Please ensure Javascript is enabled for purposes of website accessibility

With Coronavirus Fears and Bailout Rumors Looming, Should You Buy or Sell Boeing Stock Right Now?

By Adam Levine-Weinberg - Updated Mar 20, 2020 at 5:20PM

You’re reading a free article with opinions that may differ from The Motley Fool’s Premium Investing Services. Become a Motley Fool member today to get instant access to our top analyst recommendations, in-depth research, investing resources, and more. Learn More

Shares have plunged 70% over the past month, but between a crushing debt load and a sizable multiyear reduction in new aircraft demand, investors should still stay away.

The global aviation business is screeching to a halt in the midst of the COVID-19 pandemic. Even airlines that are usually top performers have seen revenue drop toward zero and are on track to burn through cash at an alarming rate over the next few months.

This couldn't have come at a worse time for Boeing (BA -1.25%). The U.S. aerospace giant's top-selling product, the Boeing 737 MAX, has been grounded for more than a year due to safety problems. As a result, the company's debt load was already elevated and cash flow was negative prior to the latest crisis. Several other key products have also encountered technical issues. Not surprisingly, Boeing stock has plunged, recently dipping below $100, down from around $340 just a month ago.

BA Chart

Boeing Stock Performance, data by YCharts.

Yet as far as Boeing stock has fallen, investors should still avoid the shares. The government is likely to provide loans and/or loan guarantees to prevent Boeing and its suppliers from collapsing, but that aid will saddle the company with a massive amount of debt. Meanwhile, it could take years for demand for Boeing's commercial jets to recover, leading to an extended period of weak free cash flow.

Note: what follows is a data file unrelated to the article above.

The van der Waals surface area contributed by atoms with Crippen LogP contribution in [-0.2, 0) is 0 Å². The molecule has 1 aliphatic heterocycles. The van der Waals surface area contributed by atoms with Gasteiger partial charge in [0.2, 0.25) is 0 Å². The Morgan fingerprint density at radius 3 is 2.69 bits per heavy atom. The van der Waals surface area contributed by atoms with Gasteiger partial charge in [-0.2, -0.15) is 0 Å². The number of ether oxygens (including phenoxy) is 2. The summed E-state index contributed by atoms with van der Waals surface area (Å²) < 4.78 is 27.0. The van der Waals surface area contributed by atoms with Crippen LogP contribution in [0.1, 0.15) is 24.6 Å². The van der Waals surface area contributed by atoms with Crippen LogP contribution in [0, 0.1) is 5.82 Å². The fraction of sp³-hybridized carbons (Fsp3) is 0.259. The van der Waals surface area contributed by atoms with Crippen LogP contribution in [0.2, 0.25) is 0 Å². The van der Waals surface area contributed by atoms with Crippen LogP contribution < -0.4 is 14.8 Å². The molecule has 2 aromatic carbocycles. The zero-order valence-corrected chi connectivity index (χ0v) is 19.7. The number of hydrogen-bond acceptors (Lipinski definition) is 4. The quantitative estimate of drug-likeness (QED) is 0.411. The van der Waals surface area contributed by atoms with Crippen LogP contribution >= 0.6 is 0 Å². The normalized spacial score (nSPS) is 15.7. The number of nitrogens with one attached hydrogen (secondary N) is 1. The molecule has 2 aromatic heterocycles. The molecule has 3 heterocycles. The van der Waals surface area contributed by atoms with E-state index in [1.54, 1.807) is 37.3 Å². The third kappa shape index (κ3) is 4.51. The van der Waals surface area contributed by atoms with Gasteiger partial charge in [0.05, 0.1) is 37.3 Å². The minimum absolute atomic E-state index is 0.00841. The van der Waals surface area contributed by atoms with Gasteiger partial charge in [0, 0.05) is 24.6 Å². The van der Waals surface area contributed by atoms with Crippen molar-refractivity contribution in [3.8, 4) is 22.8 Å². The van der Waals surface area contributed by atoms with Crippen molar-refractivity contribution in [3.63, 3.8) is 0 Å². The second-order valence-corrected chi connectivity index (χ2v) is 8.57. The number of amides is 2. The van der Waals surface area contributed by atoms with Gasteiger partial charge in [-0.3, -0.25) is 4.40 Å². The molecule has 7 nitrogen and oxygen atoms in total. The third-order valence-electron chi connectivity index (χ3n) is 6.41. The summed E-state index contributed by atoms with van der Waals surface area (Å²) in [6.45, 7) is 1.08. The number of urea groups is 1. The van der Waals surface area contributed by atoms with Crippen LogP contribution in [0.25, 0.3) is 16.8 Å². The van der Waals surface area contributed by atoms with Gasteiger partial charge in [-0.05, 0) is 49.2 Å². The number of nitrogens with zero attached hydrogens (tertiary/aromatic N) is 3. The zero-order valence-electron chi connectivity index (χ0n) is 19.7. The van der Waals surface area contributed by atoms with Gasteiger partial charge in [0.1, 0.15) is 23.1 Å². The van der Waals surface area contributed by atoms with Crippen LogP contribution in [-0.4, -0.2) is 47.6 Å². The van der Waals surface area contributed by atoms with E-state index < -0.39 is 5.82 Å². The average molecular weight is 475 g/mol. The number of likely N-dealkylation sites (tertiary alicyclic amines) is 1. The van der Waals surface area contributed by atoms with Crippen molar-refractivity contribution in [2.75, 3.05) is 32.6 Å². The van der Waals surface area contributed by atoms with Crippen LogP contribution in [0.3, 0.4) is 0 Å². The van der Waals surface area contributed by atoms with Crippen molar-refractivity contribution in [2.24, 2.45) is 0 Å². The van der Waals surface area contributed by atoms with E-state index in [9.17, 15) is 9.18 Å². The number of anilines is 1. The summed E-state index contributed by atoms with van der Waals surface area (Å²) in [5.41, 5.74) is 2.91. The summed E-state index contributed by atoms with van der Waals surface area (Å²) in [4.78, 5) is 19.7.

Boeing was already in bad shape

The 737 MAX grounding, which followed two fatal crashes for that new model, devastated earnings and cash flow last year. For the full year, Boeing posted a core operating loss of $3.4 billion and burned $4.3 billion of cash.

Despite free cash flow turning negative, the aerospace giant continued to pay over $1 billion in dividends each quarter during 2019. This temporarily supported Boeing stock, but it exacerbated the pressure on the company's balance sheet. By the end of the year, it had $27.3 billion in debt, compared with just $10 billion in cash. For comparison, Boeing entered 2019 with only $13.8 billion in debt, offset by $8.6 billion in cash.

Even before the COVID-19 pandemic exploded, Boeing was expecting to burn even more cash in 2020 than it did last year. For one thing, it has had to offer financial support to some suppliers after pausing all 737 MAX production. Additionally, the production halt means that it is no longer receiving much in the way of advance payments from 737 MAX customers. Lastly, Boeing has projected that cash compensation for airlines affected by the 737 MAX grounding would increase this year.

A Boeing 737 MAX 9 flying over clouds